I expected my work to both anchor and distract me from what felt like pure chaos. Hadn’t I written my way through periods of loneliness and divorces etc? But that was me making plans again, trying to retain control. In reality, chemotherapy demolished me in every way. Imagine being snatched from your busy, purposeful life and dropped into a bowl of jelly; that is, you are not exactly frozen in time but something like it. Unable to write, I took to daydreaming about my characters – for the best part of a year. Previously, I had learned to recognise that if I was prevented from writing, it was because some new piece of information was waiting to worm its way into my subconscious thus enabling me to unlock a further truth within my story. It is all about trusting the rhythm of one’s life even when everything is apparently stalled.

Once chemo was done, another operation was necessary before embarking on five weeks of radiation. Michael Palin had published a book about HMS Erebus and this accompanied me every morning of those five weeks down to Beaumont Hospital.

My last radiation was 19 December 2018 and, unexpectedly, I found myself out of sorts that Christmas and was glad to see it gone. At 6.18pm, on Thursday, 17 January 2019, I wrote in my diary that I had just reread the manuscript and deleted the last scene, which I had attempted to build whilst on chemo.

It wasn’t Crozier and his brave colleagues who ‘summoned’ me back but young Ann Coppin in Derry, whose family were grieving the loss of four year old Weesy. That January, I read Dodie Smith’s I Capture the Castle and it was, I believe, the sheer vigour of her narrator’s voice that triggered mine back into being. An article by a Reverend Skewes appeared in 1889, about the ghost of Weesy Coppin and her part in the search for Franklin’s missing ships.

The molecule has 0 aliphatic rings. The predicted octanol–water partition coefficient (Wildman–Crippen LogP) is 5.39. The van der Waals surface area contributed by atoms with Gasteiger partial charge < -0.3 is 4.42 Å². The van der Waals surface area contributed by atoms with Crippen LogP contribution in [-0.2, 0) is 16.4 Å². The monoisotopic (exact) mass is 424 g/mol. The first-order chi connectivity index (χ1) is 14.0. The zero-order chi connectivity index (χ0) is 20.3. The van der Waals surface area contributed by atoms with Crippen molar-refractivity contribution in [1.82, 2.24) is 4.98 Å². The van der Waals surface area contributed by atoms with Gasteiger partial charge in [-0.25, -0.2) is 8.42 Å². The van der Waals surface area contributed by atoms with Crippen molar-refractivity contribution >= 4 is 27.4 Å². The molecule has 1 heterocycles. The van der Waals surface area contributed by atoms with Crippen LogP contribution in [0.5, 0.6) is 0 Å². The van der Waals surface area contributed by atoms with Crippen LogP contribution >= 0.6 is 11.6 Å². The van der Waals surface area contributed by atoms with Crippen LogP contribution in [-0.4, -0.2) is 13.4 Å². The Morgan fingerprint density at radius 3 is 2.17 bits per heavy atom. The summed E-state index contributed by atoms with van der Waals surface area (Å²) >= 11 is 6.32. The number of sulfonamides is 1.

The book came out 9 March 2020, mere days before bookshops closed their doors. Launches and events duly cancelled. But I have been here before; staying home, being fearful of infection and striving to remember that this is temporary. Not much different from being on chemo.

This time two years ago, thinking about the unfinished Chasing Ghosts provided me with solace in a time of trepidation. I truly hope that the published book will do the same for the reader.

(c) Nicola Pierce

About Chasing Ghosts:

An enthralling novel of two intertwining stories based on real events in 19th century Ireland and the Canadian Arctic.

Two ships Arctic-bound, HMS Erebus and Terror, leave London in 1845, captained by the aging Sir John Franklin. How long they’ll be gone depends on the ice. Meanwhile, second-in-command, Francis Crozier, worries about their inexperienced crew.

In Derry, little Weesy Coppin dies of a fever but, as far as her sister Ann and brother William are concerned, her spirit returns to haunt them. While an anxious world waits for news of the Artic explorers, the Coppin family try to understand what is going in their home. But, then, one night, all is revealed when the truth literally steps out of the shadows.

Order your copy online here.

About the author

Tallaght-born Nicola Pierce is a writer, living in Drogheda.